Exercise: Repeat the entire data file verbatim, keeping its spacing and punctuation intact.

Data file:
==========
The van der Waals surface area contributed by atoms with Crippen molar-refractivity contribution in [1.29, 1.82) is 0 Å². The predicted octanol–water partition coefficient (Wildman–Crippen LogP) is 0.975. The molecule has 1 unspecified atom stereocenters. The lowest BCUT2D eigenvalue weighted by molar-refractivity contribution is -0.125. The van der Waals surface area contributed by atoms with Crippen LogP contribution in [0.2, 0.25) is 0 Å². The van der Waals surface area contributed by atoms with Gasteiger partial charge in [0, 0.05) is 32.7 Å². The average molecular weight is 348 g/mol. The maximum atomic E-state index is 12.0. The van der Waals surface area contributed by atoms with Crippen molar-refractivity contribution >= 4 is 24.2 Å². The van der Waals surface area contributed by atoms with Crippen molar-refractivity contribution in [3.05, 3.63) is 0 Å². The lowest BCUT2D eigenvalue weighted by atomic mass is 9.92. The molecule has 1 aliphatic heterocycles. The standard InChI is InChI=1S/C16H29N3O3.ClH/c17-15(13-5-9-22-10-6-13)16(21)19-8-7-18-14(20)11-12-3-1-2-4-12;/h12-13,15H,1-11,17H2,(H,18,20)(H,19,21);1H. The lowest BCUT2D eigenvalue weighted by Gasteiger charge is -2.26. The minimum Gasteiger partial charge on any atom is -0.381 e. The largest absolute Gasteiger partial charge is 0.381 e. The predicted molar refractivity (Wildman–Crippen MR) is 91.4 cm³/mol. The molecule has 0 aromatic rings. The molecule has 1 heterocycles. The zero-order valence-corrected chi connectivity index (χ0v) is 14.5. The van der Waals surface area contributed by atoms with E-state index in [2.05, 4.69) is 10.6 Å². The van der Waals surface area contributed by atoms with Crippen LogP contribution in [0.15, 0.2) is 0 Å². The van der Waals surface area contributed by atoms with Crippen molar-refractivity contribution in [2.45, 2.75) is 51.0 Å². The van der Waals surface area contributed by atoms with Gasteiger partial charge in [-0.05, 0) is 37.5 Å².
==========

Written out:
The van der Waals surface area contributed by atoms with Crippen molar-refractivity contribution in [1.29, 1.82) is 0 Å². The predicted octanol–water partition coefficient (Wildman–Crippen LogP) is 0.975. The molecule has 1 unspecified atom stereocenters. The lowest BCUT2D eigenvalue weighted by molar-refractivity contribution is -0.125. The van der Waals surface area contributed by atoms with Crippen LogP contribution in [0.2, 0.25) is 0 Å². The van der Waals surface area contributed by atoms with Gasteiger partial charge in [0, 0.05) is 32.7 Å². The average molecular weight is 348 g/mol. The maximum atomic E-state index is 12.0. The van der Waals surface area contributed by atoms with Crippen molar-refractivity contribution >= 4 is 24.2 Å². The van der Waals surface area contributed by atoms with Crippen molar-refractivity contribution in [3.05, 3.63) is 0 Å². The lowest BCUT2D eigenvalue weighted by atomic mass is 9.92. The molecule has 1 aliphatic heterocycles. The standard InChI is InChI=1S/C16H29N3O3.ClH/c17-15(13-5-9-22-10-6-13)16(21)19-8-7-18-14(20)11-12-3-1-2-4-12;/h12-13,15H,1-11,17H2,(H,18,20)(H,19,21);1H. The lowest BCUT2D eigenvalue weighted by Gasteiger charge is -2.26. The minimum Gasteiger partial charge on any atom is -0.381 e. The largest absolute Gasteiger partial charge is 0.381 e. The predicted molar refractivity (Wildman–Crippen MR) is 91.4 cm³/mol. The molecule has 0 aromatic rings. The molecule has 1 heterocycles. The zero-order valence-corrected chi connectivity index (χ0v) is 14.5. The van der Waals surface area contributed by atoms with E-state index in [2.05, 4.69) is 10.6 Å². The van der Waals surface area contributed by atoms with Crippen LogP contribution in [0.15, 0.2) is 0 Å². The van der Waals surface area contributed by atoms with Crippen molar-refractivity contribution in [2.45, 2.75) is 51.0 Å². The van der Waals surface area contributed by atoms with Gasteiger partial charge in [-0.05, 0) is 37.5 Å².